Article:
Do you sell prepackaged ? Then the must comply with the Commodities Act Decree on Food Labeling. Mandatory indications and indications on prepackaged foods are:

  • the name of the product;
  • the net quantity;
  • the minimum best-before date or use-by date;
  • details about producer, packer or seller.

Depending on the product, the Commodities Act Decree on Food Labeling contains additions to the above list.

What should be on the label of foodstuffs?

The label of foodstuffs must contain certain . Such as the name of the product, the name and address of the producer and the content (quantity). But also a list of the ingredients, the best before date and the code or batch code.


Some ingredients can cause allergies or hypersensitivity in humans. Examples include cow's , legumes and . Manufacturers must list these ingredients on the label.

Additional Information

In addition to the mandatory information, other information may also appear on a label, such as:

  • E numbers: these are additions to a product that improve or change the properties of that product. Such as colourings and flavourings. Only manufacturers within the European Union are allowed to use E numbers.
  • : producers are not allowed to simply put the term organic on a label. This is only allowed if certain production methods meet high standards of environmental conservation and animal welfare. Does a label say a product is organic? In that case, the producer must state who the authority is. And which number this organization has.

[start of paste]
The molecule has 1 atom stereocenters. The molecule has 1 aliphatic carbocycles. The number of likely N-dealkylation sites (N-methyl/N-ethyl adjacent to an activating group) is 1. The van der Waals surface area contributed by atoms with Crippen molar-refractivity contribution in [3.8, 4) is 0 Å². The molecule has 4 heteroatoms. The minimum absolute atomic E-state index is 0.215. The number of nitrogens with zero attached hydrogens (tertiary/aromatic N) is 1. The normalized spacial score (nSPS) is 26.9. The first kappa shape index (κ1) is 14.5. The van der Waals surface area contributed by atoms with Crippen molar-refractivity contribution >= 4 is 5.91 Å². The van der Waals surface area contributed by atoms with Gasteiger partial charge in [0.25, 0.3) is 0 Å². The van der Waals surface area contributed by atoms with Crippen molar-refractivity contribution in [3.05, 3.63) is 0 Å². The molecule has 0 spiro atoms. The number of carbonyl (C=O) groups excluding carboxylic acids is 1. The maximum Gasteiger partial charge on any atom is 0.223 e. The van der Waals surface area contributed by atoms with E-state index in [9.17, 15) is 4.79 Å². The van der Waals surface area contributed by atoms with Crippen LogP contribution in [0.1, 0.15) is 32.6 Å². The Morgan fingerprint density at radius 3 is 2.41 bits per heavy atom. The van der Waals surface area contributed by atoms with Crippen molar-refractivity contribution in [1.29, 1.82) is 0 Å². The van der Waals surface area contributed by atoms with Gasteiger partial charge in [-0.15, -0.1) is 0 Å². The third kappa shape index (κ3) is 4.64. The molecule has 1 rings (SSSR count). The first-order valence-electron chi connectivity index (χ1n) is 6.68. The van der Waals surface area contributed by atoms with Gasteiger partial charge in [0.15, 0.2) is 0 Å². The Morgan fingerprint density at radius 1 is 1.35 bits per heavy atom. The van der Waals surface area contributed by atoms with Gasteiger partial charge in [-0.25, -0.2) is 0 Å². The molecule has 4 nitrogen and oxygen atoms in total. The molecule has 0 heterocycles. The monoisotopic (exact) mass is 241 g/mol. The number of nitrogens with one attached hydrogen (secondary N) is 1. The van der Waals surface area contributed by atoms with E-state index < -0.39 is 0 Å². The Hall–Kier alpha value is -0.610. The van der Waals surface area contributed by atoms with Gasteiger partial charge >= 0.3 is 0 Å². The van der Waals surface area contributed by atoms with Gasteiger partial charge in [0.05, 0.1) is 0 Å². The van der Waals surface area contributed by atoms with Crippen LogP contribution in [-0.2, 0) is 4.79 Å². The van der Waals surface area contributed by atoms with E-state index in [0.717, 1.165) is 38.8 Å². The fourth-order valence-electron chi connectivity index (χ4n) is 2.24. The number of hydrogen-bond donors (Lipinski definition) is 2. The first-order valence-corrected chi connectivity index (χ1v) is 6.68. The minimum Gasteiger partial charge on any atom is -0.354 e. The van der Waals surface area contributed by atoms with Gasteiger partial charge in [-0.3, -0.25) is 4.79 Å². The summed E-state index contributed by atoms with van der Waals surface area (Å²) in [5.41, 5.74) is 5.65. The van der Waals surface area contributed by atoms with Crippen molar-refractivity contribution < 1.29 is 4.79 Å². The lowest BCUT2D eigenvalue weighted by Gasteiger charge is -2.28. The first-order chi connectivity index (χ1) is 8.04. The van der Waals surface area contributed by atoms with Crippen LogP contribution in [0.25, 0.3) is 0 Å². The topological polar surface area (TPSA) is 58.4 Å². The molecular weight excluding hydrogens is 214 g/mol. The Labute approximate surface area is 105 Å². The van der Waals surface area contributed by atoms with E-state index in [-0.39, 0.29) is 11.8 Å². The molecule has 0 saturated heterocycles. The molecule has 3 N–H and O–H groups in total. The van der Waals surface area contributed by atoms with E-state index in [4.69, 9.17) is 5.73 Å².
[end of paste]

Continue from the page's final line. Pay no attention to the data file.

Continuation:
• Genetically modified organisms (GMOs): if a product consists of more than 0.9% GMOs, this must be stated on the label.
  • Origin: does a product contain more than 50% animal components such as , fish and ? Then producers must state on the label in which country or region they make this product. This obligation does not apply to eggs and honey.
  • Nutritional value: the nutritional value indicates the energy value of a product and which nutrients it contains. For , how much , , fiber, vitamins and minerals.
  • Nutritional claims: a nutrition claim says something about the composition of a product. It indicates whether a product contains more or less of a particular nutrient. Examples are ‘low sodium' or ‘light'. There is a list of scientifically proven nutritional claims. Producers are only allowed to put these claims on a label.
  • Health claims: A health claim describes the relationship between a nutrient in a product and its effect on health. For example, ‘Vitamin C contributes to the of the immune system'. There is a list of scientifically proven health claims. Producers are only allowed to put these claims on a label.

New labeling rules

The rules for the of foodstuffs are being adapted. These include mandatory:

  • nutrition declaration: clearly legible information on the label about the energy value and the amount of fat, saturated fats, carbohydrates, sugar, proteins and .
  • declaration (also on unpackaged foodstuffs): mention of the allergy information.
  • (extension of) the designation of origin: indication of the country of origin for fresh meat from pigs, , goats and sheep.

There will also be more emphasis on reliable, non-misleading information.

For whom?

  • Food producers.
  • .
  • Wholesale.


The Commodities Act Decree on Information on Foodstuffs will come into effect on 13 December 2014. The Commodities Act Decree on Labeling of Foodstuffs and the Commodities Act Decree on Nutritional Information on Foodstuffs will expire.

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